FAQs

Money is a valuable commodity and like all commercial matters the more research undertaken and questions asked the better informed you will be.  Quality lenders will have no difficulty in providing you with accurate information with regards to rates and costs.

If you feel uneasy with the lender or broker you are dealing with, there is probably good reason for it!

What sort of security do I require for a small business loan?
Some lenders may promote the idea that a small business loan can be unsecured or, at the very least, secured by way of a charge over your company’s assets. In reality this is extremely rare. Practically all lenders will require property as security for their loan. This will take the form of a first mortgage (if the property is not already encumbered with a bank loan) or a registered second mortgage or a registered caveat.
What is the difference between a registered caveat and a second mortgage?
In simple terms a registered caveat is a recognised document that is registered at the Land & Property Management Authority (LPMA). A search of the legal title of your property will show evidence that a lender has a caveat (or financial interest) in your property. In much the same way as your secured bank loan works you cannot sell, transfer or obtain other loans unless you pay out or re-finance the caveat loan. Short term lenders will use caveat loans because they are generally quick to arrange and register. A second mortgage works much the same way as a registered caveat, however, it provides the lender with a greater level of security for its loan. It does, however, take a good deal longer to arrange (as much as 6 – 8 weeks). In most cases you will find that short-term lenders/caveat lenders will initially advance the money based on a registered caveat but will look to convert their security to a second registered mortgage shortly thereafter.
What interest rate should I be paying?
By comparison to standard bank loans short-term lending is expensive, and the rates charged are well above standard home loan rates. There are a number of reasons for this but essentially the speed in which the transaction is undertaken, the risk premium applied and the shorter deployment term of the money are the key contributing factors. Interest rates will vary wildly from lender to lender. As with most transactions the higher the perceived risk – the higher the interest rate. Most interest rates are expressed on a monthly basis. Interest rates of 2.00% – 3.00% would be considered reasonable assuming other transaction costs are moderate. It is not uncommon in this industry for some lenders to seek rates of more than 4.00% p.c.m. In the main these rates should be avoided particularly when they are coupled with high transaction costs.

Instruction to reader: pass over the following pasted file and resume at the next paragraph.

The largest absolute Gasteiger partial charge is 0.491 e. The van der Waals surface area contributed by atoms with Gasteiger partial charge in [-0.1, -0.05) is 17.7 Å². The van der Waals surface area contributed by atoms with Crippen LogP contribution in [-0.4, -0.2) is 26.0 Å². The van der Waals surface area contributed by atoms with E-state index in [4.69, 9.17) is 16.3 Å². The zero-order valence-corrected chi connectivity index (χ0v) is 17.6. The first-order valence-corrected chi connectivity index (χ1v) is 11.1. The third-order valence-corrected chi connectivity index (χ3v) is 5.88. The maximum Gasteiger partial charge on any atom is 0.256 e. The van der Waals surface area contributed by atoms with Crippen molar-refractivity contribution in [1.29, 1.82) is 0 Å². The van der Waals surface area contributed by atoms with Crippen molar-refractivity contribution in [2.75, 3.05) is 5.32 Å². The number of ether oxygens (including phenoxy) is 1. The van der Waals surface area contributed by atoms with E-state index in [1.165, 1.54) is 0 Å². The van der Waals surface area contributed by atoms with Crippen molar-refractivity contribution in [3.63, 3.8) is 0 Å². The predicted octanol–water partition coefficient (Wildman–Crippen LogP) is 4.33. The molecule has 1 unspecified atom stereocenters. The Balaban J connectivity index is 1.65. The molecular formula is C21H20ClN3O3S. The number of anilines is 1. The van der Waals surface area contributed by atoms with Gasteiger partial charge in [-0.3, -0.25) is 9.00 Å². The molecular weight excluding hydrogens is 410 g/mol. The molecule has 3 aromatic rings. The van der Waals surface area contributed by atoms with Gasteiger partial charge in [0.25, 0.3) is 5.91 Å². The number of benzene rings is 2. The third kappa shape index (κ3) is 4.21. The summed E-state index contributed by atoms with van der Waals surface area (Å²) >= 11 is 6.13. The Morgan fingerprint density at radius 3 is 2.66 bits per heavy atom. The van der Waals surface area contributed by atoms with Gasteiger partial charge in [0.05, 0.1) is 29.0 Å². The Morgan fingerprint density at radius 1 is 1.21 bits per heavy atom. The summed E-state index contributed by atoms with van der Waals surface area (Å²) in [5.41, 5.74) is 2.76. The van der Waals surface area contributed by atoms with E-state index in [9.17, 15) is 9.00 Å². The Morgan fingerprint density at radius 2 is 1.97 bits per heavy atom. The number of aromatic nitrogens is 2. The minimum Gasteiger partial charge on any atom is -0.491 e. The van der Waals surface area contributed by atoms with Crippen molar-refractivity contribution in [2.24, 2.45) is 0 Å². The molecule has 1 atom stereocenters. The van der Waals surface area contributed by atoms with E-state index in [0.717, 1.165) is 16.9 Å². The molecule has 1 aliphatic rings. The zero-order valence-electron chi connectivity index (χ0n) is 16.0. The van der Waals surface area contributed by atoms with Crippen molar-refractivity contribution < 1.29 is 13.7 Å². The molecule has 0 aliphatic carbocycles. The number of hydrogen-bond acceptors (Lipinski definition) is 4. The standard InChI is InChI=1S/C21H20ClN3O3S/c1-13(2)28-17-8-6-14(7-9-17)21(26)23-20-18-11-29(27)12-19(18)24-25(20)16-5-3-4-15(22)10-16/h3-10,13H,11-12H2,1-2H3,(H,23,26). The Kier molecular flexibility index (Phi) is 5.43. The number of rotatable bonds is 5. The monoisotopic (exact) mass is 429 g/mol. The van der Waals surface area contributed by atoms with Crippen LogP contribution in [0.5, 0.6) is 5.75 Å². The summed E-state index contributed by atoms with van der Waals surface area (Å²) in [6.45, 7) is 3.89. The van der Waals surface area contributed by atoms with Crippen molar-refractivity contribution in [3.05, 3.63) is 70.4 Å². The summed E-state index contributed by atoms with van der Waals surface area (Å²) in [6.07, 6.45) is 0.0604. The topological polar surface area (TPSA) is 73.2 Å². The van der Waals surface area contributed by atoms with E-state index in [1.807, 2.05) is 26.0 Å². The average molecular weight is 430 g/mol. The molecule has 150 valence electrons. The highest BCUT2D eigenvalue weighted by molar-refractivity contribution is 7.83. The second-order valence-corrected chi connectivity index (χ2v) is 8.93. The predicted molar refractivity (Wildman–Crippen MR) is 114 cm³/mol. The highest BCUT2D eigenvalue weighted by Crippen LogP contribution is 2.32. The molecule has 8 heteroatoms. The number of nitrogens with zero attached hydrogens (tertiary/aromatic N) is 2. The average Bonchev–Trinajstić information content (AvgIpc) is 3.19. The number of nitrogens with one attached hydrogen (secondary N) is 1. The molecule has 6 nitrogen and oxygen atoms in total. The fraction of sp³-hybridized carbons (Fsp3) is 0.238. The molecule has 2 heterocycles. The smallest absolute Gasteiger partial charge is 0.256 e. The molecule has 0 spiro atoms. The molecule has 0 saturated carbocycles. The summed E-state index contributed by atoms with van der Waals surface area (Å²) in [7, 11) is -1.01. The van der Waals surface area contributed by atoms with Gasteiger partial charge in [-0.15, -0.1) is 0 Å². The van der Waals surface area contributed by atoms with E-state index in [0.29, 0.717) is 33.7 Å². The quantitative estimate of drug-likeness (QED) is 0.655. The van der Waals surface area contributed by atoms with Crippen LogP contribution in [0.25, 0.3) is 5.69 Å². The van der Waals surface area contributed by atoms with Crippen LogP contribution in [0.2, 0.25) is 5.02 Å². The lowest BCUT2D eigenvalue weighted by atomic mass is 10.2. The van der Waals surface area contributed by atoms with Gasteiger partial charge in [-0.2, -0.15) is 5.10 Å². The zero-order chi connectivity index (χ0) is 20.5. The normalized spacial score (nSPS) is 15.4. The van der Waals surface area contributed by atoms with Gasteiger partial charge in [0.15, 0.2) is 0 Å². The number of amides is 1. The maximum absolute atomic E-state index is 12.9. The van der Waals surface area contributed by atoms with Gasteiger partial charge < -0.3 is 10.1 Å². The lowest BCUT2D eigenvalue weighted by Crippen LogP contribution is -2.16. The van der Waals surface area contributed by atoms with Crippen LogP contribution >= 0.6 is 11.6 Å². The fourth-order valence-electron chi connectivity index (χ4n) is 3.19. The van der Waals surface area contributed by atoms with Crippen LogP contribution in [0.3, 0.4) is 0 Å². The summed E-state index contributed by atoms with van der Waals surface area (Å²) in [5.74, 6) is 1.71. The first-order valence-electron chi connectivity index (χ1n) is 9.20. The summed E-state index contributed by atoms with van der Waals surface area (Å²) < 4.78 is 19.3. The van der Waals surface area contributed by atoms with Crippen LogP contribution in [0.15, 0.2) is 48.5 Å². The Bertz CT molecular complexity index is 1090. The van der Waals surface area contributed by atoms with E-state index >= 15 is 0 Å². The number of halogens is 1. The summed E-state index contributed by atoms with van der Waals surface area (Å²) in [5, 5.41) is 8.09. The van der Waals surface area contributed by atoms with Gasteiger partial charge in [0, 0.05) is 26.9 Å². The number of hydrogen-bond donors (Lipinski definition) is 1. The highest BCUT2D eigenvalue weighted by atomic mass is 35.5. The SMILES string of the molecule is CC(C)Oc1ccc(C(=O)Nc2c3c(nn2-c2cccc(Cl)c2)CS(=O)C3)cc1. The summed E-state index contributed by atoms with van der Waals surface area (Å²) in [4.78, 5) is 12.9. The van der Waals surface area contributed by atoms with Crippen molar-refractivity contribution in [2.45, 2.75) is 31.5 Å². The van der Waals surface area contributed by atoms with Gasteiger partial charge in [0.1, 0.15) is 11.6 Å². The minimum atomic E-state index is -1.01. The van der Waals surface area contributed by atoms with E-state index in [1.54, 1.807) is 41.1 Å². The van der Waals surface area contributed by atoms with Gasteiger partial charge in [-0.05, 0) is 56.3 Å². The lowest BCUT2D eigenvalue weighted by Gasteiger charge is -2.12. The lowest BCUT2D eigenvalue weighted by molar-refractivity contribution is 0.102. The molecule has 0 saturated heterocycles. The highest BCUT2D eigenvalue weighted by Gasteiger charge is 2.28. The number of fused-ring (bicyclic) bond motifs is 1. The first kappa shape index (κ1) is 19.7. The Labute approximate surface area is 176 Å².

What are reasonable establishment costs?
Most lenders will charge a valuation fee, an application fee and legal costs. Valuation fees will generally start at around $385.00 and vary according to the property. An industry average for application fees would be approximately 1.00% and legal costs starting from $990.00. With the exception of valuation costs most lenders will capitalise (include in the loan amount) a cost provision for application and legal fees.
How long should the process take?
A reliable lender undertaking reasonable due diligence will need about seven days to complete a transaction and have loan funds in your account. Whilst it is possible to settle a transaction a good deal sooner, this appears to be an industry average. Borrowers should be wary of lenders promoting 24 – 48 hours settlements. Reasonable due diligence simply cannot be performed within those time frames and borrowers will generally find themselves paying higher upfront commitment fees and higher rates.
How much can I borrow against my property?
Pre-GFC short term lenders, as with most loan providers were far more positive about the property market and as such combined loan to valuation ratios of around 80% were normal. Lenders providing caveat and second mortgage finance now tend to limit their loan to valuation ratios to a maximum of 75%. This figure assumes that they have a reliable exit strategy (means of repaying the loan). The loan to valuation ratio of 75% includes the combined value of the first mortgage and the proposed caveat/second mortgage.
What pitfalls should I be wary of?
The short term lending market is deregulated. Most operators tend to be private companies who are self-funded or brokers acting on behalf of investors. The key issues to be mindful of are interest rate and associated fees. To be avoided at all costs are those lenders whose establishment/commitment fees appear exceptionally high. In many cases, these lenders simply fail to process or transact a loan once these fees have been paid. Whilst their indicative letters of offer look sound, their clauses for non-refunding of fees are quite extensive. Borrowers should lean towards lenders whose upfront fees are limited to valuation costs and may be a small application fee. Generally speaking, borrowers will obtain better deals from the aforementioned private companies than individuals who represent investors. This, however, can be a hard thing to determine as practically all firms who operate in this area claim to be ‘the lender’.
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